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dc.contributor.authorCherlin, Andrew J.
dc.contributor.authorKiernan, Kathleen E.
dc.contributor.authorChase-Lansdale, P. Lindsay
dc.date.accessioned2006-08-07T13:38:37Z
dc.date.available2006-08-07T13:38:37Z
dc.date.issued1995
dc.identifier.urihttp://jhir.library.jhu.edu/handle/1774.2/883
dc.description.abstractWe investigated the long-term effects of parental divorce in childhood on demographic outcomes in young adulthood, using a British longitudinal national survey of children. Our analyses control for predisruption characteristics of the child and the family, including emotional problems, cognitive achievement, and socioeconomic status. The results show that by age 23, those whose parents divorced were more likely to leave home because of friction, to cohabit, and to have a child outside marriage than were those whose parents did not divorce. Young adults whose parents divorced, however, were no more or less likely to marry or to have a child in a marriage. Moreover, even in the divorced group, the great majority did not leave home because of friction or have a child outside marriage.en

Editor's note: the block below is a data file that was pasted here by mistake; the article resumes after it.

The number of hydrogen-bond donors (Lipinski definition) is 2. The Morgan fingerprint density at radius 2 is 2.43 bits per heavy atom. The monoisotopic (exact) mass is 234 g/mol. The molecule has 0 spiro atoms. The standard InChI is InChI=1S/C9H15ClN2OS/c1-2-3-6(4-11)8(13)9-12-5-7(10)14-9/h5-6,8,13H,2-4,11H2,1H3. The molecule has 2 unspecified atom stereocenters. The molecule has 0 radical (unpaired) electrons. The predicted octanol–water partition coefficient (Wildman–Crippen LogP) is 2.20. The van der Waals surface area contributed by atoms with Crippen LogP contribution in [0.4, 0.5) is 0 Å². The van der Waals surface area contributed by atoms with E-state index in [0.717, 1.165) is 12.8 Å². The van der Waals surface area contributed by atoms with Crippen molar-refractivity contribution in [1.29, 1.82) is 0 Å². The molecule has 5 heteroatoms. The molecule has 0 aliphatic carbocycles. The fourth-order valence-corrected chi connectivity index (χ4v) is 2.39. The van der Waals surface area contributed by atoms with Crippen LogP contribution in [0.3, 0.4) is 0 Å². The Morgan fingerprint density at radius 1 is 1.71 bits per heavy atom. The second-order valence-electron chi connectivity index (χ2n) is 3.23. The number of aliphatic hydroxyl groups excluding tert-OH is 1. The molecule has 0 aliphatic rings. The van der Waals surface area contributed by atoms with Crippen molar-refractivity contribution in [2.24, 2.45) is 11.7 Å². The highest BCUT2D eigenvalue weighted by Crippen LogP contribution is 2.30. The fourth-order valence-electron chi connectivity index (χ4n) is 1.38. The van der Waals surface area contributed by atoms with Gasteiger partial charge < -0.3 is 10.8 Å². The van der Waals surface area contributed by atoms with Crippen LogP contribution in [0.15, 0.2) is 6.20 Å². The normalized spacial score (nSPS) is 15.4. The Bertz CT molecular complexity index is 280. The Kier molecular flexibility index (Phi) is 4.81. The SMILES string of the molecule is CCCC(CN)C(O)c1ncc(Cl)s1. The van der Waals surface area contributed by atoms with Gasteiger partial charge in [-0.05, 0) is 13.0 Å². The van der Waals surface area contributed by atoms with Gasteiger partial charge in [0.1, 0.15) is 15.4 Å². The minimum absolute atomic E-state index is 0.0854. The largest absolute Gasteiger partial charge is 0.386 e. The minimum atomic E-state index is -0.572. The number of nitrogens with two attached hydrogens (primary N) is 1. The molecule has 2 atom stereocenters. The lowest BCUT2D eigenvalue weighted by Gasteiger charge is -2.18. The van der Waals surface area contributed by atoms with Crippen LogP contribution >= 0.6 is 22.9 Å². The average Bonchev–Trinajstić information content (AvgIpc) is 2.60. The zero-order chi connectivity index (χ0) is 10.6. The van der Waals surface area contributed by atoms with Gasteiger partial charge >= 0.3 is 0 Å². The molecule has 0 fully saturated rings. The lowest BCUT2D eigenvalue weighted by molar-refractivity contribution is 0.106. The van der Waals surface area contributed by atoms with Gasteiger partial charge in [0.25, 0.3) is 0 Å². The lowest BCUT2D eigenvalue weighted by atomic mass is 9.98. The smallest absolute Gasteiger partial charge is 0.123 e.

dc.description.sponsorshipNICHDen
dc.format.extent101432 bytes
dc.format.mimetypeapplication/pdf
dc.language.isoen_USen
dc.publisherHopkins Population Centeren
dc.relation.ispartofseriesHopkins Population Center Papers on Populationen
dc.relation.ispartofseriesWP95-04en
dc.subjectDIVORCEen
dc.subjectDEMOGRAPHIC IMPACTen
dc.titleParental Divorce in Childhood and Demographic Outcomes in Young Adulthooden
dc.typeWorking Paperen


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